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Tuesday, July 19, 2011  

Play the Game, or the Game Plays You

Sullivan responded to my gibes below:

I supported Obama in part because he swore to do what was right and necessary, rather than partisan politics and the usual Washington games. He had a chance to make the case for his current position months ago and balked. Maybe now that he is shown to have been forced into this, his own party will treat the proposal less harshly. Maybe. But he lost a key chance to cement a central proclaimed characteristic - tackling hard choices the responsible, post-partisan way - and allowed the GOP to push him into it.

Some day I'd like the chance to vote for a candidate who swears to do what's wrong and gratuitous and who commits to playing partisan politics and the most usual Washington games. There would be a refreshing honesty in that. But I think what the Obama years have shown us is that, if we didn't assume so before, everything is a rhetorical strategy. Obama's approach was politically deft in that he managed to make someone like Sullivan part of his media base and someone like me part of his activist base (really, I worked my tail off for this guy compared to what I did for Kerry in 2004). But when it comes to passing bills, all the Andrew Sullivans and all the Ben Dueholms in the world don't get you squat when you are dealing with a truculent opposition over whom pundits and door-knockers have no leverage.

In a parliamentary system, I think Andrew's case would make a lot of sense. Despite what a lot of people seem to think, a system with fewer veto points and more party discipline leads to greater democratic accountability and some strong incentives to govern responsibly. So if Bowles-Simpson is the government's policy that's one thing, if it's a partisan actor's bargaining position it's quite another. And that's the thing: Obama can't unilaterally opt-out of any partisan politics or Washington games. He needs partners, and those prospective partners will have ideological, electoral, and demographic reasons to oppose him no matter how earnest and post-partisan he tries to be. Those reasons need more attention. Partisanship and Washington games are not bad moral habits. They're inevitable when you have well-sorted, demographically distinct parties who regularly compete in elections, and especially when you have a political system like ours that builds in incentives to extreme position-taking rather than responsible governing.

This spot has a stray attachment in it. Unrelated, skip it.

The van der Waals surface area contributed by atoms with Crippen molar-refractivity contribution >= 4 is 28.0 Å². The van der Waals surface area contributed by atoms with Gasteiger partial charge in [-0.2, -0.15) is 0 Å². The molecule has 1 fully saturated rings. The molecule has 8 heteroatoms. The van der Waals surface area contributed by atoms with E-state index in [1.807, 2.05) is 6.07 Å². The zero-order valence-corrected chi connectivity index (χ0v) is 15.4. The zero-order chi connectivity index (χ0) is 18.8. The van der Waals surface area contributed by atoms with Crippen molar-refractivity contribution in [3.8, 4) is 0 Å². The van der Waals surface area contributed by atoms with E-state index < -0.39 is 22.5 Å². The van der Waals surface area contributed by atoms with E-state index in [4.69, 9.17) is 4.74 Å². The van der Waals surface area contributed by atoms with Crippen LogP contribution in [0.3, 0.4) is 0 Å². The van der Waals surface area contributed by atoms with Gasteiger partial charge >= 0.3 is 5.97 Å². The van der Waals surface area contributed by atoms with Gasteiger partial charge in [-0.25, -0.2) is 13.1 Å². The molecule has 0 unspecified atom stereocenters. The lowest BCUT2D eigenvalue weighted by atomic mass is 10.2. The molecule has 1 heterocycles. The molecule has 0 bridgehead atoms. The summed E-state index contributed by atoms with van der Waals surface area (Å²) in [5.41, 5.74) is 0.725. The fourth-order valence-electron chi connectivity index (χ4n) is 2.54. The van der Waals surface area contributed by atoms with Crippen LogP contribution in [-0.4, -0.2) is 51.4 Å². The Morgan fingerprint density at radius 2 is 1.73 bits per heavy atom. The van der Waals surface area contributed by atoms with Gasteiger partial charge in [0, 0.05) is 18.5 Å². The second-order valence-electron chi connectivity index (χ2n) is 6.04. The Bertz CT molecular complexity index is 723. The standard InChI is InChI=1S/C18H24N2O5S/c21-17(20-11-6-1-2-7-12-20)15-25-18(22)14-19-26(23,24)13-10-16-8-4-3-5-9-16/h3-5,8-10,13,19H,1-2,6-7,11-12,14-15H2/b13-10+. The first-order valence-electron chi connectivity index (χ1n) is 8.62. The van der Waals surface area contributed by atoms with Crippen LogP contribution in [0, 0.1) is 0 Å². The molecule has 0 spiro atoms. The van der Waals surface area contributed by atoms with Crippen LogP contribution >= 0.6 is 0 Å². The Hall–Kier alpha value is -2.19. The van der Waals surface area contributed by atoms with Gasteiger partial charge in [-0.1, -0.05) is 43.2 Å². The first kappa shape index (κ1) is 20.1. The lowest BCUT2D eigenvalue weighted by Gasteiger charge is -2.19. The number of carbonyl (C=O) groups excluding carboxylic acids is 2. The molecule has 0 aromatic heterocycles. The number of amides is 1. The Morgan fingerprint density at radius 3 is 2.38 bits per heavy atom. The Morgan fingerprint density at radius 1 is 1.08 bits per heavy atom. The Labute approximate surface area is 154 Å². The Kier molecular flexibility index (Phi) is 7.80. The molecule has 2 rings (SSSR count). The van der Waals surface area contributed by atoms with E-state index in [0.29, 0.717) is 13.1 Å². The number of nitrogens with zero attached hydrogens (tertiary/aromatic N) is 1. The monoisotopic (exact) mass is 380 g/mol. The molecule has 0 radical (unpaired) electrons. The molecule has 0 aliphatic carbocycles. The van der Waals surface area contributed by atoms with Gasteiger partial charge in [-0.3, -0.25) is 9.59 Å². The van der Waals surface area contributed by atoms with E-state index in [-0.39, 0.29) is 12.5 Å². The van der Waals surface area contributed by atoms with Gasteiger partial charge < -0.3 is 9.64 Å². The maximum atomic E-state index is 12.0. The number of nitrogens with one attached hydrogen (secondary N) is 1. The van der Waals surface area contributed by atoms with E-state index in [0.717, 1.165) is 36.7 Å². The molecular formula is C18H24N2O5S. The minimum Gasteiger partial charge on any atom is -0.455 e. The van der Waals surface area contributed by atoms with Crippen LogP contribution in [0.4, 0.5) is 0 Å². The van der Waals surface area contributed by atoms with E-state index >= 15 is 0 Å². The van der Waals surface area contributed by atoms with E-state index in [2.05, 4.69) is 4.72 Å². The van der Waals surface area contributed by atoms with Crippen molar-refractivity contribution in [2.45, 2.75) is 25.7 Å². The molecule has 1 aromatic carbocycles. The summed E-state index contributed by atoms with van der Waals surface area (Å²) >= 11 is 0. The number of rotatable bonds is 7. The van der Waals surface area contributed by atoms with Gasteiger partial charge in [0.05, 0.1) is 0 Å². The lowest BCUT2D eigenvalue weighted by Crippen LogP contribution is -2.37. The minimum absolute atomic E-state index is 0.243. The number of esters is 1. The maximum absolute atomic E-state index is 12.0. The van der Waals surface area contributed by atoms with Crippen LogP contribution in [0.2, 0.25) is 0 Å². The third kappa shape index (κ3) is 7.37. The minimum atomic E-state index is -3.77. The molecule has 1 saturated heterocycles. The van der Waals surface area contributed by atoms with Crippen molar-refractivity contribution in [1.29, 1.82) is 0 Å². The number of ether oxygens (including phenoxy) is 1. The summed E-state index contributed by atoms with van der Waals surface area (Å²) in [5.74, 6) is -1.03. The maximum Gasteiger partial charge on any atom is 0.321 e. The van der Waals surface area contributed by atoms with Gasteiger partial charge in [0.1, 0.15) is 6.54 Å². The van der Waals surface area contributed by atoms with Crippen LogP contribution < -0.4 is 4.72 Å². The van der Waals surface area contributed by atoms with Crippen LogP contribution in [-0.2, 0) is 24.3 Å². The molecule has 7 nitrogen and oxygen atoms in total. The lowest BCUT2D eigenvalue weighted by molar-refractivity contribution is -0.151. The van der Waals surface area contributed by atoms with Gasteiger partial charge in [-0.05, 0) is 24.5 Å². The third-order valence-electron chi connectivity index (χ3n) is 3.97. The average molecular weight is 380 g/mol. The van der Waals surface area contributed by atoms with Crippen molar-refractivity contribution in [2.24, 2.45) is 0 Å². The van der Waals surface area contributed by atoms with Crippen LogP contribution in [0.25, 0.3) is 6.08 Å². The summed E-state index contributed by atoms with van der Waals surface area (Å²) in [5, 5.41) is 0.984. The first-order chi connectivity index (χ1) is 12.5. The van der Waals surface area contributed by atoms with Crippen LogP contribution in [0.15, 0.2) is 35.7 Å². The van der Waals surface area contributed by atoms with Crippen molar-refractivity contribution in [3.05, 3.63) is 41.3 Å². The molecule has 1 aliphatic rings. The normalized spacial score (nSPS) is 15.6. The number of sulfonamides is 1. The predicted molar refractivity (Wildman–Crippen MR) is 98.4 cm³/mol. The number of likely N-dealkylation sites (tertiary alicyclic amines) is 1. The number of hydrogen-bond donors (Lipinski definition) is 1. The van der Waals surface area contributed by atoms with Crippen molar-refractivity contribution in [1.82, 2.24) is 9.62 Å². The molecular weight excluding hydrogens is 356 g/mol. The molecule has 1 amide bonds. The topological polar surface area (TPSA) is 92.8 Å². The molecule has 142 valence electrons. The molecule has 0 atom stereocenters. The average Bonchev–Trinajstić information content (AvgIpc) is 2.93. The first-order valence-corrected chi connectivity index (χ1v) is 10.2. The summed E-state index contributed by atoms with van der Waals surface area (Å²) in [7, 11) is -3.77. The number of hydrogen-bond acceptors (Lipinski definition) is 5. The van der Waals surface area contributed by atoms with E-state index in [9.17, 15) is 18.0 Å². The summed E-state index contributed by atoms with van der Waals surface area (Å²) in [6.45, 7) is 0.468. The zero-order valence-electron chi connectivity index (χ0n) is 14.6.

UPDATE: See Ezra Klein for more on this.

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posted by Benjamin Dueholm | 8:21 PM
Comments:
You are quite wrong in one of your points: "Washington games" are inevitable only in the absence of party discipline. It's down to the nature of the American political system and the way Congress works more than it is to the fact that there are ideologically distinct parties; look at any parliamentary democracy with the Westminster system and ask yourself if the same thing could happen. So-called "post-partisanship" and "bipartisan measures" are part of the problem in American politics; the Republicans are far more ideological and inflexible, and so it's only ever the Democrats who bend in the direction of "post-partisanship". Which is, quite frankly, stupid.
 
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